The International Cooperative Banking Association (ICBA) and the World Council of Credit Unions (WOCCU) shared case studies of digitisation strategies during a joint webinar held on 25 May.
Participants heard from credit union and cooperative banking digital experts, including Carey Price, Senior Vice President, Digital Strategy and Delivery at BCU, who shared digital lessons from her organisation. BCU is a credit union located outside of Chicago with 300,000 members and assets of US$5bn.
BCU’s digitisation strategy is tied into the credit union’s business objectives to improve engagement and reduce expenses and member effort. This includes a focus on improving retention, serving the growing remote membership, deepenening brand loyalty, enhancing security, driving more self-service, and integrating with other channels.
BCU initially built its own digital banking platform solution but as its membership increased, it bought a platform that had both desktop and mobile banking. It also looked at areas where it could stand out in the market to acquire a unique positioning, and considered where fintech partnerships might be appropriate.
The credit unions created separate digital teams, each focused on five key areas: sales enablement, fast follower competitive digital offering, member trust and security, omnichannel member engagement and corporate partnerships.
Their goal is to hit 95% of all transactions to be contactless by 2020. Already, 65% of members do not have access to a physical branch.
Dr G.R. Chintala, Chairman of India’s National Bank for Agriculture & Rural Development,talked about the experience of his country’s cooperative banks. While India has limited existing digital infrastructure, the country is rapidly digitising, which led to rural cooperative banks losing some of their market share to other institutions.
He said that even though face-to-face banking remains the main cooperative banking model in India, young, tech-savvy customers expect instant solutions. Rural cooperative banks faced barriers when looking to digitise, he added, such as meeting the regulator’s eligibility criteria to provide internet banking. Strong governance and management practices are also required to transform the cooperative banking ecosystem and drive digitisation.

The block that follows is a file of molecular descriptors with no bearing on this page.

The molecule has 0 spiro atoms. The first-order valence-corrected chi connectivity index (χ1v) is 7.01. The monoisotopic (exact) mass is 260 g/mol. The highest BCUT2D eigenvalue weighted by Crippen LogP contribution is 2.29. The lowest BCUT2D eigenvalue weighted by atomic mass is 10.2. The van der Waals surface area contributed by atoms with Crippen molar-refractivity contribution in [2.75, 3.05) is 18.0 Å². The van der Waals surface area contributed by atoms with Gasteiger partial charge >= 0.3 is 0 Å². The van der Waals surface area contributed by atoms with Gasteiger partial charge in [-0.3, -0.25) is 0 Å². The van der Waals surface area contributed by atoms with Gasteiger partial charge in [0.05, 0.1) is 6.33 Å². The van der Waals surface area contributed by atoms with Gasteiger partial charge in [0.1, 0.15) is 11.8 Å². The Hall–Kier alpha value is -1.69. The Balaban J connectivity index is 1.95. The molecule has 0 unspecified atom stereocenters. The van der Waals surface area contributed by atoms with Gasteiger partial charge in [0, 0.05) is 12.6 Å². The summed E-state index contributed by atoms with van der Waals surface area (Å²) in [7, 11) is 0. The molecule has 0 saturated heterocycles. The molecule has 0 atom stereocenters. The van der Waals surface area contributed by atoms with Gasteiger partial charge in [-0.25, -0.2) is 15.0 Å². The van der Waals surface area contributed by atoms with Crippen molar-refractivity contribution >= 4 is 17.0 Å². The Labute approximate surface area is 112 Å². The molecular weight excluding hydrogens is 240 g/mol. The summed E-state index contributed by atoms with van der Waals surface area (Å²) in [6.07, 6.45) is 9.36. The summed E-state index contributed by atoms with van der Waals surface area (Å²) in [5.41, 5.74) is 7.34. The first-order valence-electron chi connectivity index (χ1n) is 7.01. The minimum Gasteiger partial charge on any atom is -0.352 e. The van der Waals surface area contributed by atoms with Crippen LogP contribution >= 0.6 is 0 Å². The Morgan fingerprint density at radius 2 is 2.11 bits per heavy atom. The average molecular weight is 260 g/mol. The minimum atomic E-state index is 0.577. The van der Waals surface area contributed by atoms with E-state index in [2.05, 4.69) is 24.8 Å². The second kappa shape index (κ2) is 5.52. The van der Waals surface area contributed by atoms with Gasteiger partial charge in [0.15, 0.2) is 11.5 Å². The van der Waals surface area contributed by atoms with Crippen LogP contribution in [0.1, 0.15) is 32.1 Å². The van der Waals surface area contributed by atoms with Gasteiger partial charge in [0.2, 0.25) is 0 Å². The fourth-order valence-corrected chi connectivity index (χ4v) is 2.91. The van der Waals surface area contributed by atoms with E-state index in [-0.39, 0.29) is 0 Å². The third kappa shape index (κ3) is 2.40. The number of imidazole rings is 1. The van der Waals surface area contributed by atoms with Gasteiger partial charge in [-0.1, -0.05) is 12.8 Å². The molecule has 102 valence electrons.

“Investing in digitisation alone will not take cooperatives to the next level,” he said, adding that the sector needs to run awareness programmes. He pointed out that mergers might also lead to more digitisation, as credit unions pool resources.
Dohun Kwon, IT Platform Quality Assurance officer at the National Credit Union Federation of Korea (NACUFOK), talked about apex’s digitisation. NACUFOK represents nearly 800 credit unions in the Republic of Korea, who use its integrated IT system.
Mr Kwon said Korean credit unions aimed to put members at the centre of the digitisation process, under the slogan Digital Human Credit Unions. As part of this, NACUFOK focuses on providing user-oriented digital services by gathering information about the user experience, adopting a proactive approach to open banking, and improving back office support, including via robotic process automations. Other initiatives include running marketing campaigns to promote digital services, strengthening the response capacity for money laundering prevention and ensuring regulatory compliance.
NACUFOK is also seeking to develop credit union-specific digital services that would benefit the local community and maximise data utilisation capabilities. Credit union members of the federation can pick and choose the services they want from NACUFOK and pay different charges depending on their size.
In Poland SGB-Bank brings together 190 co-operative banks, which operate 1,500 branches across the country. Mirosław Skiba, President of the Board of SGB-Bank ,and Błażej Mika, Vice-President of the Board of Directors of SGB-Bank, shared some tips from their organisation’s digital transformation.
SGB-Bank has recently agreed a new business strategy , with digitisation an important pillar. The bank sees digitisation as an opportunity not a threat; its main challenge is having five different IT systems and integrating different IT solutions for different local banks, allowing them to independently choose what suits them best.
The answer was using open banking and developing a platform which integrates different solutions, in line with Payment Services Directive Two, a European regulation for electronic payment services.
While developing the platform, SGB-Bank consulted customers and examined trends. Key to the approach was focusing on long-term investment and taking advantage of different solutions delivered by different suppliers, as well as collaborating with partners and fintechs to explore new business opportunities and attract new clients.
In spite of Covid-19 challenges including low interest rates, SGB-Bank continued its digitisation journey, developing its Internet banking, launching a mobile app and issuing online cards. The app is linked to the five different IT systems, enabling 155 co-operative banks to offer it to 100,000 customers.
WOCCU President and CEO, Brian Branch, and ICBA President Bhima Subrahmanyam also took part in the discussion.
Mr Branch briefly talked about the importance of digitisation for credit unions around the world, mentioning WOCCU’s goal for credit unions to increase membership through the digitisation of the global credit union system by 2025, a target against it is reporting annually.
Mr Subrahmanyam said: “The need and importance of digitisation assumes a greater significance in the ever changing financial sector reform scenario.” He explained how IT communication tech could improve quality customer service, increase competitiveness and productivity and lead to better risk management.
The webinar is available online: